I do have to say, though, that I disagree with those critics who claimed Peppermint was one of the worst films of 2018.  It’s not terrible as much as its just kind of forgettable.

Here Are The 2018 Houston Film Critics Society Nominations!

Finally, the only state that matters is starting to make it’s voice heard in this year’s Oscar race!

On Sunday, the Houston Film Critics Society announced their nominations for the best of 2018.  Houston really, really liked both The Favourite and If Beale Street Could Talk.  The winners will be announced on January 3rd.

Here are the nominees!

Best Picture
A Star is Born
Black Panther
Eighth Grade
If Beale Street Could Talk
The Favourite
First Reformed
Green Book

Best Director
Bradley Cooper, A Star is Born
Alfonso Cuaron, Roma
Barry Jenkins, If Beale Street Could Talk
Yorgos Lanthimos, The Favourite
Adam McKay, Vice

Best Actor
Christian Bale, Vice
Bradley Cooper, A Star is Born
Ethan Hawke, First Reformed
Rami Malek, Bohemian Rhapsody
Viggo Mortensen, Green Book

Best Actress
Glenn Close, The Wife
Toni Collette, Hereditary
Olivia Colman, The Favourite
Lady Gaga, A Star is Born
Melissa McCarthy, Can You Ever Forgive Me?

Best Supporting Actor
Mahershala Ali, Green Book
Timothee Chalamet, Beautiful Boy
Adam Driver, BlacKkKlansman
Richard E. Grant, Can You Ever Forgive Me?
Michael B. Jordan, Black Panther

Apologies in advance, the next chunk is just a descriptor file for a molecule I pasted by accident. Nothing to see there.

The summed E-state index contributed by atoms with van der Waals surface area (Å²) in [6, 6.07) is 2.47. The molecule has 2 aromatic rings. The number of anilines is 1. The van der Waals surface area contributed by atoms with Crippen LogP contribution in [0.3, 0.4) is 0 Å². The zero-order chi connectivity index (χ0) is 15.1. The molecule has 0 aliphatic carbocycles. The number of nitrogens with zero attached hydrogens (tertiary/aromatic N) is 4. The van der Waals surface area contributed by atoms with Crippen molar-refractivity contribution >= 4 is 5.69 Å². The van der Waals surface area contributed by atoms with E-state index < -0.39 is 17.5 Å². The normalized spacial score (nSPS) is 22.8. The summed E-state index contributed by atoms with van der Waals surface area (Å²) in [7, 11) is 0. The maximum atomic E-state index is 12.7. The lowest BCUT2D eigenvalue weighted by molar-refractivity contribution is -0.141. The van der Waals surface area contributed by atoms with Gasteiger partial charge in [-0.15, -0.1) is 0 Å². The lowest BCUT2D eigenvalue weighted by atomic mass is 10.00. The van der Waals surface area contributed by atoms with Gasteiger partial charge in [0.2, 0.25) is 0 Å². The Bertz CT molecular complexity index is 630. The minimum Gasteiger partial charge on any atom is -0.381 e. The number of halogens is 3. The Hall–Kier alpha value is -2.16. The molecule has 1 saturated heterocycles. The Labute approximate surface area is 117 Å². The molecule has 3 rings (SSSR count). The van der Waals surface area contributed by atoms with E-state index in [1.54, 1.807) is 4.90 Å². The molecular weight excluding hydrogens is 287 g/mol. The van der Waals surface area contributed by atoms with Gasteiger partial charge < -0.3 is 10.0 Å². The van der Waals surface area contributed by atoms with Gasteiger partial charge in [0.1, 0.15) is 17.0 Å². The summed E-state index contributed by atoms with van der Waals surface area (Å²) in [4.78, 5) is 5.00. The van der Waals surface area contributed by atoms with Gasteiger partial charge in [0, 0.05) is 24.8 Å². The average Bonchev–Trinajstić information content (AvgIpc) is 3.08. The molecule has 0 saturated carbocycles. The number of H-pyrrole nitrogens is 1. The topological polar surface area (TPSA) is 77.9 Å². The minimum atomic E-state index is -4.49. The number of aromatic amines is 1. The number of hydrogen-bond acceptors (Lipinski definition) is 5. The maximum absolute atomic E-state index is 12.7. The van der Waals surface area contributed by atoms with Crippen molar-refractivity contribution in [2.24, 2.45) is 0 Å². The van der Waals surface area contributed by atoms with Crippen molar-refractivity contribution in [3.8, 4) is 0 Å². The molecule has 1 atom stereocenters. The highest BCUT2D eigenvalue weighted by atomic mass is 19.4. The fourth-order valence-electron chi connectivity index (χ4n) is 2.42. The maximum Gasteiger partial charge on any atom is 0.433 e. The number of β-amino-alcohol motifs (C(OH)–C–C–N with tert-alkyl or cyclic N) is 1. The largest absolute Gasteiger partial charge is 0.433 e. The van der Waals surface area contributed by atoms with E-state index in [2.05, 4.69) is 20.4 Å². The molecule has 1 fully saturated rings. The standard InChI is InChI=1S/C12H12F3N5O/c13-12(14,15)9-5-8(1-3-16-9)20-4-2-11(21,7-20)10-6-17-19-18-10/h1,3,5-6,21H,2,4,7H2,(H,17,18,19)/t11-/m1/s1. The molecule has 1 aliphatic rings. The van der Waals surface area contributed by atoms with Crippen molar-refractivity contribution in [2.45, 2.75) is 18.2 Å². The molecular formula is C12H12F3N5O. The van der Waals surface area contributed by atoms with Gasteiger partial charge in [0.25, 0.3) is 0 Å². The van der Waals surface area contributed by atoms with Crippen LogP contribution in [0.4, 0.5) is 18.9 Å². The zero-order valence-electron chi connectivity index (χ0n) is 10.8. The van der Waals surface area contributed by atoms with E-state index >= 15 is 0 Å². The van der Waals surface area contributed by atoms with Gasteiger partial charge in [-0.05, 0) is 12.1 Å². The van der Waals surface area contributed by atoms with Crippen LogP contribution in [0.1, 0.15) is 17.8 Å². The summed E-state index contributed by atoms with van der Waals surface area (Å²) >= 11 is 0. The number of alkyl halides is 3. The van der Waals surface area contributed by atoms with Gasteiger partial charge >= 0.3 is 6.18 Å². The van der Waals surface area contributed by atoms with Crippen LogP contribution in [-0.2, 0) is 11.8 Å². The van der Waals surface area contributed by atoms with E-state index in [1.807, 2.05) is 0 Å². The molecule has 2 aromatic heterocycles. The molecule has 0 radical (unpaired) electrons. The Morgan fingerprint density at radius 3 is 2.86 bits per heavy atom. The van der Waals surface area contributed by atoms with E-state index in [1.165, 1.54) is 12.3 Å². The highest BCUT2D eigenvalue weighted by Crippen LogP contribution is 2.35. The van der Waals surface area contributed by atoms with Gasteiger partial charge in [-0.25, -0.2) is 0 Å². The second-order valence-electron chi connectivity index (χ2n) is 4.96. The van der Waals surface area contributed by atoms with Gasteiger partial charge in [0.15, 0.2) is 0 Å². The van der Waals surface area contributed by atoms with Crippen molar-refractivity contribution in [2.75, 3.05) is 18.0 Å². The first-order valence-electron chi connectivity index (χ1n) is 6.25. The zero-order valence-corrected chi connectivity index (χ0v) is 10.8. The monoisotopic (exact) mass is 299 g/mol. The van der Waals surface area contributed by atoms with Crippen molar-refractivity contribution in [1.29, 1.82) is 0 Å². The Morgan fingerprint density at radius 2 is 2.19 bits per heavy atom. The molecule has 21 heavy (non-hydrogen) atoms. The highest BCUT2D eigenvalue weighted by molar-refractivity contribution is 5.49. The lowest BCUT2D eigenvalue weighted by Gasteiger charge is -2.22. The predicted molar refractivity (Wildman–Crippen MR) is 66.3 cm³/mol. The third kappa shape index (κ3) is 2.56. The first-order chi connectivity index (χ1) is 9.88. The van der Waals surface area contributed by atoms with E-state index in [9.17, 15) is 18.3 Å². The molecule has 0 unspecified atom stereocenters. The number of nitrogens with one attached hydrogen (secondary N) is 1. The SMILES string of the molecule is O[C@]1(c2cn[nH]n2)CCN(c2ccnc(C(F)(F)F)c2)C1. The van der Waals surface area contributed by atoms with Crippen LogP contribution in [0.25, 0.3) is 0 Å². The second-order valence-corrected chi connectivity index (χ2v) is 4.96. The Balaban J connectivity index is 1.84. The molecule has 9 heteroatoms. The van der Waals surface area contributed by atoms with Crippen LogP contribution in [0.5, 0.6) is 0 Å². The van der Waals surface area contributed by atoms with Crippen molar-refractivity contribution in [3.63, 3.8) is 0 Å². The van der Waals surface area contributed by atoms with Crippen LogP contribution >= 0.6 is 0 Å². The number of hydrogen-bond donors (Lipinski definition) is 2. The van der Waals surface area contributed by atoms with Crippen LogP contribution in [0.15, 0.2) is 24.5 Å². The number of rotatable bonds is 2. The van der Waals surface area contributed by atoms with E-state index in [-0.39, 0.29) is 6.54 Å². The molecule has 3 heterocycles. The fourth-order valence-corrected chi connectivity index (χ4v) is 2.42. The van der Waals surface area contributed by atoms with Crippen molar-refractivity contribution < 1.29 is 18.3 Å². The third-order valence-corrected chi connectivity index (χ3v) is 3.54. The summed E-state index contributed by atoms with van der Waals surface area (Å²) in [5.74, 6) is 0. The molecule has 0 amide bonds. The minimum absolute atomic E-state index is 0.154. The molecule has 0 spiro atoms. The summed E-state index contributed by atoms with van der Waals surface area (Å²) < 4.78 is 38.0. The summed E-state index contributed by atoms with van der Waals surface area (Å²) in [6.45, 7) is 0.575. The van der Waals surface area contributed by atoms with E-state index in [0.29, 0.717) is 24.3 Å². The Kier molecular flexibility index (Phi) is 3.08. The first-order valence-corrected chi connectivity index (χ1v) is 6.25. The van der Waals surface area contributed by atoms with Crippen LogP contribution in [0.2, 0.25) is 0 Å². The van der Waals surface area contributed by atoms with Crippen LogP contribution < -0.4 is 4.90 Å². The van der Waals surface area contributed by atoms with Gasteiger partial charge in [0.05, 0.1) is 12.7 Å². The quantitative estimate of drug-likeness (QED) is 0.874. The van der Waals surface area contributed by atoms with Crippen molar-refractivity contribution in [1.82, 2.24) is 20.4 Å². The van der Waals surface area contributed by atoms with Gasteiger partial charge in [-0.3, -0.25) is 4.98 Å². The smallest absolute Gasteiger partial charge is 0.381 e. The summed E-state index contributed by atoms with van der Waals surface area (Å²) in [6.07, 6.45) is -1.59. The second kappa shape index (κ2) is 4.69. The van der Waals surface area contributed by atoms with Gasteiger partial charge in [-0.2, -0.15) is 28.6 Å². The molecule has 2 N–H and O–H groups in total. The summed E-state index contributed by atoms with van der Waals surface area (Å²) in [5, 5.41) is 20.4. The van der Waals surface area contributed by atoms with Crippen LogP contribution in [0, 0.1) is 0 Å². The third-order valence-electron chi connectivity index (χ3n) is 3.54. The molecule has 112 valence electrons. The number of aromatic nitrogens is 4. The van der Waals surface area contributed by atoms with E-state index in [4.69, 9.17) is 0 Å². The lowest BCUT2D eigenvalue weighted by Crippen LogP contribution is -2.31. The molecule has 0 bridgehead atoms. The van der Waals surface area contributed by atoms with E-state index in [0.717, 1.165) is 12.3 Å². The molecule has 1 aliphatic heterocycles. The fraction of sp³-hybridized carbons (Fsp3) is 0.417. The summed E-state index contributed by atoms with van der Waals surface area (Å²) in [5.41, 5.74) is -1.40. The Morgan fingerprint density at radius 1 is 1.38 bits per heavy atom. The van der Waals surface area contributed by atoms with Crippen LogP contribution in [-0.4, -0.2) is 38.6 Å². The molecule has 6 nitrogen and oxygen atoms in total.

Best Supporting Actress
Amy Adams, Vice
Claire Foy, First Man
Regina King, If Beale Street Could Talk
Emma Stone, The Favourite
Rachel Weisz, The Favourite

Best Screenplay
Bo Burnham, Eighth Grade
Deborah Davis & Tony McNamara, The Favourite
Paul Schrader, First Reformed
Barry Jenkins, If Beale Street Could Talk
Adam McKay, Vice

Best Cinematography
Rachel Morrison, Black Panther
Linus Sandgren, First Man
Robbie Ryan, The Favourite
James Laxton, If Beale Street Could Talk
Alfonso Cuaron, Roma

Best Animated Film
Incredibles 2
Isle of Dogs
Ralph Breaks the Internet
Spider-Man: Into the Spider-Verse

Best Original Score
Ludwig Göransson, Black Panther
Justin Hurwitz, First Man
Nicholas Britell, If Beale Street Could Talk
Alexandre Desplat, Isle of Dogs
Thom Yorke, Suspiria

Best Original Song
“All the Stars,” Black Panther
“Ashes,” Deadpool 2
“Hearts Beat Loud,” Hearts Beat Loud
“Revelation,” Boy Erased
“Shallow,” A Star is Born

Best Foreign Language Film
Cold War

Best Documentary Feature
Free Solo
Minding the Gap
Three Identical Strangers
Won’t You Be My Neighbor?

Texas Independent Film Award
An American in Texas
The Standoff at Sparrow Creek
Support the Girls

Visual Effects
Black Panther
First Man
Mission: Impossible – Fallout

Best Poster
BlacKkKlansman (two)
Suspiria (two)

Best Worst Film of the Year
The 15:17 to Paris
The Happytime Murders
Life Itself